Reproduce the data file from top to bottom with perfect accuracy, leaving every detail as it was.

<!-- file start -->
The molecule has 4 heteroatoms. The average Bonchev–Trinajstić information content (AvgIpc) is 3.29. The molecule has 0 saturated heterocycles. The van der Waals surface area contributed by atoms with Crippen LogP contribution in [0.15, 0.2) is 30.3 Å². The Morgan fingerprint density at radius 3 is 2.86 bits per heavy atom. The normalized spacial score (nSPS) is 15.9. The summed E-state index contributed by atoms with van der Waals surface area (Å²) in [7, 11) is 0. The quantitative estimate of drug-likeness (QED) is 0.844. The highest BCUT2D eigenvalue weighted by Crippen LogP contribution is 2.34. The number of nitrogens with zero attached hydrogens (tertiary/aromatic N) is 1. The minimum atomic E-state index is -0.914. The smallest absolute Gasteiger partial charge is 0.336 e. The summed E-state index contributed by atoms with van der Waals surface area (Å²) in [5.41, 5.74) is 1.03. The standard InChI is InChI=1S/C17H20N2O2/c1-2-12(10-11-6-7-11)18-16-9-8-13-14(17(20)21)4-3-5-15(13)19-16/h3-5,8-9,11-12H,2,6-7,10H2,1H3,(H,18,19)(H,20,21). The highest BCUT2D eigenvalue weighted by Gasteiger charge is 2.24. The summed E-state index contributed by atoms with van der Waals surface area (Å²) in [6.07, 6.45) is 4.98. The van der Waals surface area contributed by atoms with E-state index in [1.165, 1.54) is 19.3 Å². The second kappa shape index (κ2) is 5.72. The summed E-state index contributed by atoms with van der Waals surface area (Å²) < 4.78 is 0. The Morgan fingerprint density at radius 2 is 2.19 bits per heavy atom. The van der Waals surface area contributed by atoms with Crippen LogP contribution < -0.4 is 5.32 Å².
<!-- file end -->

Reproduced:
The molecule has 4 heteroatoms. The average Bonchev–Trinajstić information content (AvgIpc) is 3.29. The molecule has 0 saturated heterocycles. The van der Waals surface area contributed by atoms with Crippen LogP contribution in [0.15, 0.2) is 30.3 Å². The Morgan fingerprint density at radius 3 is 2.86 bits per heavy atom. The normalized spacial score (nSPS) is 15.9. The summed E-state index contributed by atoms with van der Waals surface area (Å²) in [7, 11) is 0. The quantitative estimate of drug-likeness (QED) is 0.844. The highest BCUT2D eigenvalue weighted by Crippen LogP contribution is 2.34. The number of nitrogens with zero attached hydrogens (tertiary/aromatic N) is 1. The minimum atomic E-state index is -0.914. The smallest absolute Gasteiger partial charge is 0.336 e. The summed E-state index contributed by atoms with van der Waals surface area (Å²) in [5.41, 5.74) is 1.03. The standard InChI is InChI=1S/C17H20N2O2/c1-2-12(10-11-6-7-11)18-16-9-8-13-14(17(20)21)4-3-5-15(13)19-16/h3-5,8-9,11-12H,2,6-7,10H2,1H3,(H,18,19)(H,20,21). The highest BCUT2D eigenvalue weighted by Gasteiger charge is 2.24. The summed E-state index contributed by atoms with van der Waals surface area (Å²) in [6.07, 6.45) is 4.98. The van der Waals surface area contributed by atoms with E-state index in [1.165, 1.54) is 19.3 Å². The second kappa shape index (κ2) is 5.72. The summed E-state index contributed by atoms with van der Waals surface area (Å²) < 4.78 is 0. The Morgan fingerprint density at radius 2 is 2.19 bits per heavy atom. The van der Waals surface area contributed by atoms with Crippen LogP contribution < -0.4 is 5.32 Å².